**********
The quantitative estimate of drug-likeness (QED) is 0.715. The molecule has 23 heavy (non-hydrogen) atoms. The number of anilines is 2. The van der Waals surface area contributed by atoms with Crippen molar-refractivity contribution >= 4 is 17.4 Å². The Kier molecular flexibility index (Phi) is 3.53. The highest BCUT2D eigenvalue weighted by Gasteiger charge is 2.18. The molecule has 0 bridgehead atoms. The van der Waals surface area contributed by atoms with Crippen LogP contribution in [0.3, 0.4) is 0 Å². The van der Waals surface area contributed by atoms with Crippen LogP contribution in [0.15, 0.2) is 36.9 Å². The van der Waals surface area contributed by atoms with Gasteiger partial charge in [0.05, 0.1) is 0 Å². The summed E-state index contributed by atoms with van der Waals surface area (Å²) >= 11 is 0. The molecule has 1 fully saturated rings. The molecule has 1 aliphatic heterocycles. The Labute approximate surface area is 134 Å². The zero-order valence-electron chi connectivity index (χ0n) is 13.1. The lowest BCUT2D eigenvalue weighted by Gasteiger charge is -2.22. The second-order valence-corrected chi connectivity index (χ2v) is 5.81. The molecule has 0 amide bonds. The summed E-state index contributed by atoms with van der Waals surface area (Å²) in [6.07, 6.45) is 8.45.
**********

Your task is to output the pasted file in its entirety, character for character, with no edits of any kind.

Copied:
The quantitative estimate of drug-likeness (QED) is 0.715. The molecule has 23 heavy (non-hydrogen) atoms. The number of anilines is 2. The van der Waals surface area contributed by atoms with Crippen molar-refractivity contribution >= 4 is 17.4 Å². The Kier molecular flexibility index (Phi) is 3.53. The highest BCUT2D eigenvalue weighted by Gasteiger charge is 2.18. The molecule has 0 bridgehead atoms. The van der Waals surface area contributed by atoms with Crippen LogP contribution in [0.3, 0.4) is 0 Å². The van der Waals surface area contributed by atoms with Crippen LogP contribution in [0.15, 0.2) is 36.9 Å². The van der Waals surface area contributed by atoms with Gasteiger partial charge in [0.05, 0.1) is 0 Å². The summed E-state index contributed by atoms with van der Waals surface area (Å²) >= 11 is 0. The molecule has 1 fully saturated rings. The molecule has 1 aliphatic heterocycles. The Labute approximate surface area is 134 Å². The zero-order valence-electron chi connectivity index (χ0n) is 13.1. The lowest BCUT2D eigenvalue weighted by Gasteiger charge is -2.22. The second-order valence-corrected chi connectivity index (χ2v) is 5.81. The molecule has 0 amide bonds. The summed E-state index contributed by atoms with van der Waals surface area (Å²) in [6.07, 6.45) is 8.45.